March 10, 2011
CHARLESTON -- Membranes exist in most every material, and cells depend heavily on the properties of membranes for oil retention and material strength. Until now, no one had been able to figure out how to measure membrane permeability without destroying the organismís tissue. Now non-invasive methods, such as probing with an electric current or using magnetic resonance imaging (MRI) can provide pertinent data.
Joseph A. Helpern, Ph.D., Medical University of South Carolina (MUSC) vice chairman for radiology research and CoEE endowed chair in brain imaging co-authored a study with researchers from New York University School of Medicine on the mathematical relationship between membrane permeability and the movement of water or other molecules.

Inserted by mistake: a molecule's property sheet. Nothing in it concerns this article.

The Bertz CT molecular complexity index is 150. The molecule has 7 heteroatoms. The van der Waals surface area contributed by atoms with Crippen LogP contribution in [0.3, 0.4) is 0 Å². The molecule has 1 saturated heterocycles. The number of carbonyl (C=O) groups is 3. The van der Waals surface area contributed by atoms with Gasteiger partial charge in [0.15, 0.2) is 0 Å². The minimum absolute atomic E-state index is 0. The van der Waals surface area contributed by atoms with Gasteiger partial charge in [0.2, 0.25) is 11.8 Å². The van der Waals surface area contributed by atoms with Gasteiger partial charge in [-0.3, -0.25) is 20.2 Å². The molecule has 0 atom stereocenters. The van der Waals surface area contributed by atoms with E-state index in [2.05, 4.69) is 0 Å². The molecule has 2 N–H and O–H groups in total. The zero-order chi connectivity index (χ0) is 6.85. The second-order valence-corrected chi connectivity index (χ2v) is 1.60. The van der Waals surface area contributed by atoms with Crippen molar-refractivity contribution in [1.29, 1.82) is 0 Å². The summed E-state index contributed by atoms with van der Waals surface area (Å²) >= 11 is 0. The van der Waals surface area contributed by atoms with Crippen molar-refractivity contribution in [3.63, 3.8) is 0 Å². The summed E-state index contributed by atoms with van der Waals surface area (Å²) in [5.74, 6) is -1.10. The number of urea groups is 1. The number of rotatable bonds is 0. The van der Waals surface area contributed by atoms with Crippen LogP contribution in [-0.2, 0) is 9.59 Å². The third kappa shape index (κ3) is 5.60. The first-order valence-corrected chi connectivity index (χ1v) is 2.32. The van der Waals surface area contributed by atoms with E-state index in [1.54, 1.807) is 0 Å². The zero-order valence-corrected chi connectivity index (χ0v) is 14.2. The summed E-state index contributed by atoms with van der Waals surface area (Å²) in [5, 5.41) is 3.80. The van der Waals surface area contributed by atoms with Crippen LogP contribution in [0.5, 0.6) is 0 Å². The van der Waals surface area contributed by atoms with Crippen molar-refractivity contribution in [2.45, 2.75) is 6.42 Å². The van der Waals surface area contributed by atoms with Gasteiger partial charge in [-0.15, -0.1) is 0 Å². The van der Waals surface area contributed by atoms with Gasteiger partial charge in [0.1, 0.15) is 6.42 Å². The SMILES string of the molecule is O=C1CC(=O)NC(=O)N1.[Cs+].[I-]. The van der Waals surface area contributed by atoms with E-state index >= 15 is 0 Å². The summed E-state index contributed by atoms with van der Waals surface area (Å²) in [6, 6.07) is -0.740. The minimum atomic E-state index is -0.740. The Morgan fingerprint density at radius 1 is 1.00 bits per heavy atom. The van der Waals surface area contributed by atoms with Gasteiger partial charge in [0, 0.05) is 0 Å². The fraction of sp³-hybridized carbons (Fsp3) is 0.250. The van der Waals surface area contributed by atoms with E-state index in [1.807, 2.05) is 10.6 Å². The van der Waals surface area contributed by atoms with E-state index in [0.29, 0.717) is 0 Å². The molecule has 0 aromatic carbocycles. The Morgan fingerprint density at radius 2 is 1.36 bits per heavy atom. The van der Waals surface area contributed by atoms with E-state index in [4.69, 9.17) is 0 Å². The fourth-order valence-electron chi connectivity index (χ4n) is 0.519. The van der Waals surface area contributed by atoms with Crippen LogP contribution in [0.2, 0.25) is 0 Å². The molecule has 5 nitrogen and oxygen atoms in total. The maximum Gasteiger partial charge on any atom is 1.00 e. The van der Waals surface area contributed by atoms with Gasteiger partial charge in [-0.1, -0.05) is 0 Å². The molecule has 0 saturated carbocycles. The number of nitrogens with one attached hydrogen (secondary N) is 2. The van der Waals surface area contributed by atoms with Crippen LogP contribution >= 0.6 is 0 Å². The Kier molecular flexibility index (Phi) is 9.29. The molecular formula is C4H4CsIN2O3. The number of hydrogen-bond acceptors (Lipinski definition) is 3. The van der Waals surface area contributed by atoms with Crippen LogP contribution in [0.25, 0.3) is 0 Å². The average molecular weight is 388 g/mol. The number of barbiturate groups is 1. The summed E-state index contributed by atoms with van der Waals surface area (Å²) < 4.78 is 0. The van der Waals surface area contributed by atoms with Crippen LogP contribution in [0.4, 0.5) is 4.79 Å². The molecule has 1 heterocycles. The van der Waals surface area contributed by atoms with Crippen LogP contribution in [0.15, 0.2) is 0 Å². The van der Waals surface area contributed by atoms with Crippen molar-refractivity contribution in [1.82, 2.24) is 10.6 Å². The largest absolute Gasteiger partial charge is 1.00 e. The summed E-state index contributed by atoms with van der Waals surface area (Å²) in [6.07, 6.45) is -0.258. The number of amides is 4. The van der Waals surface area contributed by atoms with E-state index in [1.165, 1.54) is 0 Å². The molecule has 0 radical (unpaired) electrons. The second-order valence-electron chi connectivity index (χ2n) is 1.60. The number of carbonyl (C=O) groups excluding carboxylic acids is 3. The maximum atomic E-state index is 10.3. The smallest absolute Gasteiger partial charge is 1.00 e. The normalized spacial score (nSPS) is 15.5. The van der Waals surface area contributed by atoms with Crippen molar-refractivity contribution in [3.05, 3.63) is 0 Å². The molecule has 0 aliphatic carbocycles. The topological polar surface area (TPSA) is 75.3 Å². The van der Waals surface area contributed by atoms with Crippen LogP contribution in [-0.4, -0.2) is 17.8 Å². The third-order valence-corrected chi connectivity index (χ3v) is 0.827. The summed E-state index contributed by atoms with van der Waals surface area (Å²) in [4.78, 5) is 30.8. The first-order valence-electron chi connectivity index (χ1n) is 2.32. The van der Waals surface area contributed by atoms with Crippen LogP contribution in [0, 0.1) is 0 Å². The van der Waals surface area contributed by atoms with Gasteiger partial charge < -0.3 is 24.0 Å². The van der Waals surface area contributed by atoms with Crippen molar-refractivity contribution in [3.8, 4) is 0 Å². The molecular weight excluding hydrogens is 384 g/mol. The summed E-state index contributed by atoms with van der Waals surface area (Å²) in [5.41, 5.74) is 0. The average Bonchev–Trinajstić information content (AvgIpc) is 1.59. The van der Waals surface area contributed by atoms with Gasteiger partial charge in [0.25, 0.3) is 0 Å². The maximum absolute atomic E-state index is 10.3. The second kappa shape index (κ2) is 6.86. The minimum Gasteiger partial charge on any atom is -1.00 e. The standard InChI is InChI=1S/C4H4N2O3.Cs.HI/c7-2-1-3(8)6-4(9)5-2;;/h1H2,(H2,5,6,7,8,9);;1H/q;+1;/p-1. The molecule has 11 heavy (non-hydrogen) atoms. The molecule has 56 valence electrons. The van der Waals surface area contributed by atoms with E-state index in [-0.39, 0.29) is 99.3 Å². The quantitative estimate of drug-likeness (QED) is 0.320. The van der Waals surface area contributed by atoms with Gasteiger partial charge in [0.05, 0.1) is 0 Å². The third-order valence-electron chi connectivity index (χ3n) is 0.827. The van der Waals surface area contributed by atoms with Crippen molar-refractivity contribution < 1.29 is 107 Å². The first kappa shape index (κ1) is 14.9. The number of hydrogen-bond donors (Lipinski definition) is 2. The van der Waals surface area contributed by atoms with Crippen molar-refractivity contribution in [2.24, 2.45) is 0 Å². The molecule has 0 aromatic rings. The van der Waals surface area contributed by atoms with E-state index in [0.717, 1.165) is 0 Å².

"Knowledge about cell membrane permeability can help us understand how biological tissues function when they are healthy, and more importantly, when they are not like in diseases such as cancer, stroke and multiple sclerosis, etcetera," stated Helpburn.
The paper was published in advance online March 6. Nature Physics papers published online before they have been allocated to print have a digital object identifier (DOI) number. The DOI for this paper is 10.1038/nphys1936 and can be used to retrieve the full text at http://dx.doi.org/10.1038/nphys1936.
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